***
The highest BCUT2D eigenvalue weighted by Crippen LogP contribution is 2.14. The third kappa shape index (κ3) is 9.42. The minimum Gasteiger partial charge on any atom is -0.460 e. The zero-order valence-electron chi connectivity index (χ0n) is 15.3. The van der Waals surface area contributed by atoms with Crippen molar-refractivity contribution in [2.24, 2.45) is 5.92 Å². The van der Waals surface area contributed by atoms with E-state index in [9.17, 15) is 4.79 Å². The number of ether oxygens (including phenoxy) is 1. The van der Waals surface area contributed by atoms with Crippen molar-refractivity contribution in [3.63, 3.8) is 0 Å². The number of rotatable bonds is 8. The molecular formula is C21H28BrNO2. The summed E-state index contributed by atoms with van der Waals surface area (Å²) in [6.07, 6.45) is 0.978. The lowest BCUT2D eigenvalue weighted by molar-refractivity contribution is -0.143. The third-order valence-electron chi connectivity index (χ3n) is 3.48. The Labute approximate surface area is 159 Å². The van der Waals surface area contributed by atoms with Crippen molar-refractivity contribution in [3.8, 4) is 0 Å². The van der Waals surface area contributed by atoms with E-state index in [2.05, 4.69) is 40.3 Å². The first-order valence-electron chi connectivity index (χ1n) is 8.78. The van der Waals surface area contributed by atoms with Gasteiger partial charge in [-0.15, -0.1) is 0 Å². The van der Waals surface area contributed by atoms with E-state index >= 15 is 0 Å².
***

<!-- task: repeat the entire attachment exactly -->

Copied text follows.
The highest BCUT2D eigenvalue weighted by Crippen LogP contribution is 2.14. The third kappa shape index (κ3) is 9.42. The minimum Gasteiger partial charge on any atom is -0.460 e. The zero-order valence-electron chi connectivity index (χ0n) is 15.3. The van der Waals surface area contributed by atoms with Crippen molar-refractivity contribution in [2.24, 2.45) is 5.92 Å². The van der Waals surface area contributed by atoms with E-state index in [9.17, 15) is 4.79 Å². The number of ether oxygens (including phenoxy) is 1. The van der Waals surface area contributed by atoms with Crippen molar-refractivity contribution in [3.63, 3.8) is 0 Å². The number of rotatable bonds is 8. The molecular formula is C21H28BrNO2. The summed E-state index contributed by atoms with van der Waals surface area (Å²) in [6.07, 6.45) is 0.978. The lowest BCUT2D eigenvalue weighted by molar-refractivity contribution is -0.143. The third-order valence-electron chi connectivity index (χ3n) is 3.48. The Labute approximate surface area is 159 Å². The van der Waals surface area contributed by atoms with Crippen molar-refractivity contribution in [3.8, 4) is 0 Å². The van der Waals surface area contributed by atoms with E-state index in [2.05, 4.69) is 40.3 Å². The first-order valence-electron chi connectivity index (χ1n) is 8.78. The van der Waals surface area contributed by atoms with Gasteiger partial charge in [-0.15, -0.1) is 0 Å². The van der Waals surface area contributed by atoms with E-state index >= 15 is 0 Å².